“The undocumented parent may not get insurance or benefits that their citizen child is entitled to simply because they're concerned about their own immigration status,” says Jackie Vimo, advocacy director at the New York Immigration Coalition. “In other cases, they’re simply not aware that they’re even eligible for these programs.”
Vimo advocates for group markets modeled after New York’s Freelancers Union or Healthy San Francisco, a city-funded program for the poor that does not discriminate based on immigration status. Those solutions are years in the making. In the short term, undocumented adults in some states will qualify for emergency Medicaid, but only in dire circumstances.
“They'll get a Medicaid card that's only good for certain emergency services,” says Elisabeth Benjamin, vice president for health initiatives at the Community Service Society of New York. “If you get hit by a bus, or you throw your back out, or break your leg, if you have renal disease and you need renal dialysis—that kind of stuff.”
But even that narrow safety net has holes. Each month, the Mexican Consulate in New York hosts a support group for people with debilitating kidney problems. There are more than 40 regulars, but several more arrived at last month’s meeting due to recent changes in Medicaid that, according to consulate spokesman Carlos Gerardo Izzo Rivera, created “loss of access to vital medications.”
Vimo met with the group last month, and says many complained they are now only able to receive the care they need under emergency circumstances—emergencies that could otherwise be easily prevented.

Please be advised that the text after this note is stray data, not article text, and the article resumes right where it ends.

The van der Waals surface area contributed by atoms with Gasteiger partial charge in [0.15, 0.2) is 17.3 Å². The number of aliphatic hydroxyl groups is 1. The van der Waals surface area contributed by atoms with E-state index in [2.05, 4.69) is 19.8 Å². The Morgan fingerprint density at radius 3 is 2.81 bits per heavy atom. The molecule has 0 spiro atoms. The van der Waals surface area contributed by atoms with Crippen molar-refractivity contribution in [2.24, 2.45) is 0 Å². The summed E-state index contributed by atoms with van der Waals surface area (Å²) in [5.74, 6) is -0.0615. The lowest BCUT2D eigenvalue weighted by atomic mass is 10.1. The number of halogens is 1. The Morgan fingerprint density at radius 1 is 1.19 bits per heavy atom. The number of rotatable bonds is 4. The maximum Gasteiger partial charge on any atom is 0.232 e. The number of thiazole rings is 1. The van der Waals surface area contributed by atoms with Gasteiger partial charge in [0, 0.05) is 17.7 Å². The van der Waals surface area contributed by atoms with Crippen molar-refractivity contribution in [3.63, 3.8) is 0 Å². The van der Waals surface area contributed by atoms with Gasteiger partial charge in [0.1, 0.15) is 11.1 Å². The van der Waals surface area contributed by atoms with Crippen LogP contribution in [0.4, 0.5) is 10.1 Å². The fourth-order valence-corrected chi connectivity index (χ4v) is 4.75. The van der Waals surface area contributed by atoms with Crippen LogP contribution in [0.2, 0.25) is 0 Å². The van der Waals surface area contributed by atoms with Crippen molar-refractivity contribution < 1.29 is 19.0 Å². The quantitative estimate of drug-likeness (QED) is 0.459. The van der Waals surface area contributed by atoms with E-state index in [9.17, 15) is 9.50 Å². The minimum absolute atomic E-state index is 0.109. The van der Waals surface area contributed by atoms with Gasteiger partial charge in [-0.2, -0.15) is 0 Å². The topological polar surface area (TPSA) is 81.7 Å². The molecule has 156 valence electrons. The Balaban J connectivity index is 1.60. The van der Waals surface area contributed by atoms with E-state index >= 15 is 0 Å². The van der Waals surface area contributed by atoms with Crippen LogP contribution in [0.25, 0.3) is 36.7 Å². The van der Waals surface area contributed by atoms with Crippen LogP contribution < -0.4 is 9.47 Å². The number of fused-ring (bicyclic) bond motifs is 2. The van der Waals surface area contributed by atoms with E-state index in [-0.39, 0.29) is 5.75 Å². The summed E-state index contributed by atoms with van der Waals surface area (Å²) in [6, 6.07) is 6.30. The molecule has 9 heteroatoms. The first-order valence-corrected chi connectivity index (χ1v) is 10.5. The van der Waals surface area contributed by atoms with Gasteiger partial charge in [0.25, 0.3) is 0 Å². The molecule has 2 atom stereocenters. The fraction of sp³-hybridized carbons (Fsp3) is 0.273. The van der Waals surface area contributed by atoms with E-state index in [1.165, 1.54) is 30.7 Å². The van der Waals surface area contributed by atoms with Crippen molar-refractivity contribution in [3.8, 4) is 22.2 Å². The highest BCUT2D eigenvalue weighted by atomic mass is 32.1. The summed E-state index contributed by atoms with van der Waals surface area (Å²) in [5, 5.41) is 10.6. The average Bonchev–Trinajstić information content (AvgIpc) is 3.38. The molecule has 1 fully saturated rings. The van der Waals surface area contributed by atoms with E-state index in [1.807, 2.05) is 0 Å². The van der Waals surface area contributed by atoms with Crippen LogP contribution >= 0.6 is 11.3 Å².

“Many people who had been having dialysis medications covered for years suddenly found out the state was no longer covering it,” Vimo says. “They said that doesn't qualify as a medical emergency. But if you don't take your medications it will soon become an emergency situation—you'll be in emergency rooms and only then will emergency Medicaid kick in. It's a poor solution, both from a health point of view and financial point of view.”
Incredibly, some of the same people who left their homes behind and risked their lives crossing the border to reach the land of opportunity are now leaving because their native country offers superior health coverage. Izzo says that, in addition to advising people about resources, the consulate is also facilitating “repatriation for individuals wishing to return to Mexico and continue their healthcare alongside their families.”
That means enrolling in the country’s Seguro Popular system. Created in 2003, the public-insurance plan provides free, comprehensive healthcare to more than 50 million people. A 2008 report by the World Health Organization called it a successful example of “the democratization of health.” It is, in other words, precisely what Obamacare aspires to be.